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Default Re: Mercury Arc Rectifier - How...

Just thinking, crudely, can't you get it to light with a decent DC arc welding kit, with a short-circuit current of 40A or so? Assuming the arc welding set has some output inductance so that current does not fall to zero twice each cycle. Lucien says it is tilt-start, so keep the cathode as common, connect the starting anode and another anode together by a temporary link, switch on with the bulb tilted, swivel back to break the mercury path, and then disconnect the starting electrode.

Obviously this would give a continuous discharge to one anode only, so heat generated would be concentrated and not spread around. So not a good idea to run for more than a minute or so, unless current is kept low. But you'd see it 'alive!'

However, I'd strongly suggest that Ounce1966 does a lot of homework first!
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Old 1st Feb 2019, 9:42 pm   #16
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Default Re: Mercury Arc Rectifier - How...

In the late 50' s my parents house backed on to the electrified Southport to Liverpool railway ( 650 DC supply to third rail ) About 200 yards away was a mercury arc rectifier sub station , the building dated about 1904 with tall glass windows. The whitish / blue glow at night was very impressive.
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Old 1st Feb 2019, 11:00 pm   #17
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Default Re: Mercury Arc Rectifier - How...

There's a M.A.R on display in Birminghams Think Tank. I don't know if it runs everyday but it was nicely lit up last time I was there (November )
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Old 1st Feb 2019, 11:26 pm   #18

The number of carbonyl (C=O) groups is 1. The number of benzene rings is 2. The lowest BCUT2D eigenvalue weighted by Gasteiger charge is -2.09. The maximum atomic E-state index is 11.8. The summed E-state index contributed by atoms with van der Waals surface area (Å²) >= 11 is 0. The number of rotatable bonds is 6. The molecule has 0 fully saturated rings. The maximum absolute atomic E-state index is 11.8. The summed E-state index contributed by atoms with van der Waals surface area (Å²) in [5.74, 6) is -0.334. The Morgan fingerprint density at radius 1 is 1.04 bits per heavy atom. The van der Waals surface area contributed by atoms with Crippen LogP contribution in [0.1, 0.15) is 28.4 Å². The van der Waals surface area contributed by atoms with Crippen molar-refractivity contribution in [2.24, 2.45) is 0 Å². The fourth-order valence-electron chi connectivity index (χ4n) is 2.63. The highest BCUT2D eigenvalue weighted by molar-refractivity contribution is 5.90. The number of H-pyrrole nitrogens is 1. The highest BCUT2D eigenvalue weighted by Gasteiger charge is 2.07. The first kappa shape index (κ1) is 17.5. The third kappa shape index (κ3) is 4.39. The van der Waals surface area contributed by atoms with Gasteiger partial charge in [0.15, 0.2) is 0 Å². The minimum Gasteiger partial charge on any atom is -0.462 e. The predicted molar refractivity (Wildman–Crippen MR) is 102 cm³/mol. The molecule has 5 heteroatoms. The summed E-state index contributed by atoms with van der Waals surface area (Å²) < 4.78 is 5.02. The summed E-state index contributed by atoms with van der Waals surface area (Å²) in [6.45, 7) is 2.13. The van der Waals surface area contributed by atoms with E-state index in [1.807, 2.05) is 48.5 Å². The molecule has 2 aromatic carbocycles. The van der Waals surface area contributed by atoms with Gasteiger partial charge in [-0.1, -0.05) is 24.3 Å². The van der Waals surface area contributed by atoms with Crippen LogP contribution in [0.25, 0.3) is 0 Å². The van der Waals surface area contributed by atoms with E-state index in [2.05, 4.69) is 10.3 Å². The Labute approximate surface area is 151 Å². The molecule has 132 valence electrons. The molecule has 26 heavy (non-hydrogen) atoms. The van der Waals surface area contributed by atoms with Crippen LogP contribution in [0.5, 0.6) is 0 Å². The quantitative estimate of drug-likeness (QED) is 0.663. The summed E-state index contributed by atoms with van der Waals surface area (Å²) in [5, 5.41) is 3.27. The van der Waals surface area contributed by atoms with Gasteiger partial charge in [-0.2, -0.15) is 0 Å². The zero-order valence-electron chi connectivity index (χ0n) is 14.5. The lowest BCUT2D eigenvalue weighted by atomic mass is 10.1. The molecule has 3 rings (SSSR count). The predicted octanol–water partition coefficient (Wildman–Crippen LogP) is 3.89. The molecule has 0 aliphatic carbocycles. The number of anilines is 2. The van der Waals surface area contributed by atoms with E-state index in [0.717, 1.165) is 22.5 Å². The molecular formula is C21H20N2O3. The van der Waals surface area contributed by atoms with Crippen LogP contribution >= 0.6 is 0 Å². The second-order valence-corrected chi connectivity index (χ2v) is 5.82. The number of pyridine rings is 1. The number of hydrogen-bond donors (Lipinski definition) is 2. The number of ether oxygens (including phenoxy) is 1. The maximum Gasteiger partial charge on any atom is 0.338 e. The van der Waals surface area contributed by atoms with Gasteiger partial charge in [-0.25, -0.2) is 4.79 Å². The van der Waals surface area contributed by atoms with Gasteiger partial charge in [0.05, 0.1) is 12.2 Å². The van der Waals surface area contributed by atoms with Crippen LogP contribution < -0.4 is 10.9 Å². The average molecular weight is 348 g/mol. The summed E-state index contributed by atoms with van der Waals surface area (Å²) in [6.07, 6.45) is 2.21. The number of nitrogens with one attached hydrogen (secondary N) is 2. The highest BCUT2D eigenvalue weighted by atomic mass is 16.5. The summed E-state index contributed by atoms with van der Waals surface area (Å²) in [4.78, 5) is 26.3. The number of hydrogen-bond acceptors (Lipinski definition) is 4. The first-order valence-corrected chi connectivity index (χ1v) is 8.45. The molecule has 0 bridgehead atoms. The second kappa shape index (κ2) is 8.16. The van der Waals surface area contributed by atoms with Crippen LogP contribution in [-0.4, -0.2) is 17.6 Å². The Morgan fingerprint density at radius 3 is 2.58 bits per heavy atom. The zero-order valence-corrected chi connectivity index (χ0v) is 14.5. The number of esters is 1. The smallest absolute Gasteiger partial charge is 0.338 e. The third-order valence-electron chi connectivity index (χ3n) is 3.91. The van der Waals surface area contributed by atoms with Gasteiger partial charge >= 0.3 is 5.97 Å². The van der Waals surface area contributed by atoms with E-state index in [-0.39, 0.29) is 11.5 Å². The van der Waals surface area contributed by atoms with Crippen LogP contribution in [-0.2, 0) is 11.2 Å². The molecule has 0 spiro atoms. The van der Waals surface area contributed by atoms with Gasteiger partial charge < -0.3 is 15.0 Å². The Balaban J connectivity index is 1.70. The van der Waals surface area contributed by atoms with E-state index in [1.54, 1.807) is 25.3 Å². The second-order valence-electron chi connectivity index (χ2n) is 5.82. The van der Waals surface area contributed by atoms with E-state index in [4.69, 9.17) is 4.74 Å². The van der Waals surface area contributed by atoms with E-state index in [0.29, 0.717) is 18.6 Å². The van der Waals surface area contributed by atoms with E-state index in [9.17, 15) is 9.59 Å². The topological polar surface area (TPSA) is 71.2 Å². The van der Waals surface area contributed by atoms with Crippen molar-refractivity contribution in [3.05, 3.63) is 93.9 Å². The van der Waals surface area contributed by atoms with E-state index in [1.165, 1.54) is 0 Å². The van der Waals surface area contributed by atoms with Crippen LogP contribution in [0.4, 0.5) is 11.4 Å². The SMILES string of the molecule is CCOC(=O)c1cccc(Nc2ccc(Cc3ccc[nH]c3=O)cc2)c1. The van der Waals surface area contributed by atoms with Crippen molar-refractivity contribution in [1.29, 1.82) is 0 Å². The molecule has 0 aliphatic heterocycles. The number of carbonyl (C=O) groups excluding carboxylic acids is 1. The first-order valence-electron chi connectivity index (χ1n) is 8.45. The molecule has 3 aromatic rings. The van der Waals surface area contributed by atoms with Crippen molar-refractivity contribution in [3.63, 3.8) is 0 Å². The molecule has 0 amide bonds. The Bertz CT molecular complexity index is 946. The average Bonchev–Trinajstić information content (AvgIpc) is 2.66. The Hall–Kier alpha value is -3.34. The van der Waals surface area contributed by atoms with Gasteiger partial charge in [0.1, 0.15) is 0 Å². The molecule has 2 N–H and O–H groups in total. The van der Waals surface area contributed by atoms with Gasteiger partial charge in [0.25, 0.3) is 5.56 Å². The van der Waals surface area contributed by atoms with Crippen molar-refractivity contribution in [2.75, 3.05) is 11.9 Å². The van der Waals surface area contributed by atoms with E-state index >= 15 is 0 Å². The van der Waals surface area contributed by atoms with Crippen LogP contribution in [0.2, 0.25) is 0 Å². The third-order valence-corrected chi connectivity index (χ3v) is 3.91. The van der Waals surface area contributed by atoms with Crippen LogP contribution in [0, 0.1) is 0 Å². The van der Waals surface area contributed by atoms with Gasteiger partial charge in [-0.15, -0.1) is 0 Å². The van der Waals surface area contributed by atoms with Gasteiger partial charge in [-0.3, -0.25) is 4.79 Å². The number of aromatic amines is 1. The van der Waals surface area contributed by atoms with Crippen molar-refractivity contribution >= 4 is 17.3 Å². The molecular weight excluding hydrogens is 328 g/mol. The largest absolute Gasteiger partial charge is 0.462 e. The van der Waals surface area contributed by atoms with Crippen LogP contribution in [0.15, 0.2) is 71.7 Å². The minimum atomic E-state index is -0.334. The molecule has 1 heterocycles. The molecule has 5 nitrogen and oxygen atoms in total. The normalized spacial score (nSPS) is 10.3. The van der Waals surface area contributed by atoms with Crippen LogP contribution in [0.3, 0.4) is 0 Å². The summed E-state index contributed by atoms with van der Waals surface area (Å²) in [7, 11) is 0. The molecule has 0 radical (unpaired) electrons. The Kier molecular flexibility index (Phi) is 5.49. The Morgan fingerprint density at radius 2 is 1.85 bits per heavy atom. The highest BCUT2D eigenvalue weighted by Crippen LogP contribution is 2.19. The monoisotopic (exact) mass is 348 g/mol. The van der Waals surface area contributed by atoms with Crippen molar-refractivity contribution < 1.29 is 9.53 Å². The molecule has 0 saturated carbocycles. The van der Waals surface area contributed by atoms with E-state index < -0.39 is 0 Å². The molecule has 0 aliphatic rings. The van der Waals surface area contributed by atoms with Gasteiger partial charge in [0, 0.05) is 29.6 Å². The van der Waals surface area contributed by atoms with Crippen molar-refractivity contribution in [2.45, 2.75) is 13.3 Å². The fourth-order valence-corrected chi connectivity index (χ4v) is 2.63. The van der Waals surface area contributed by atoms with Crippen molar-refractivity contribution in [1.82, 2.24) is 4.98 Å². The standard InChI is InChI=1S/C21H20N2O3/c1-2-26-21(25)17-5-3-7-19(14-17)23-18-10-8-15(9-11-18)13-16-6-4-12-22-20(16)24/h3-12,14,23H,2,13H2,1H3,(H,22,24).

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Default Re: Mercury Arc Rectifier - How...

They used to have one in the science museum in London with a button to start it up.
It had a striker that dipped into the pool of mercury to lift the arc to the anodes.
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Old 2nd Feb 2019, 10:47 am   #19
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Default Re: Mercury Arc Rectifier - How...

Yes, I remember enjoying that many moons (or rather decades) ago.
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Old 2nd Feb 2019, 12:05 pm   #20
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Default Re: Mercury Arc Rectifier - How...

Quote:
Originally Posted by The Philpott View Post
... I should imagine increasing the distance between yourself and the source reduces the exposure by three-quarters. (correct me if i'm wrong) ...
Once you're far enough away, in the so-called 'far field', doubling the distance between you and any conventional (not laser) light source does lower your exposure to a quarter of what it previously was.

But in the case of a distributed (i.e. laterally spread-out) source then things are more complex when you're relatively close to it, in the 'near field'. As a general rule doubling your distance doesn't then achieve as much of an exposure reduction as you might hope.

Cheers,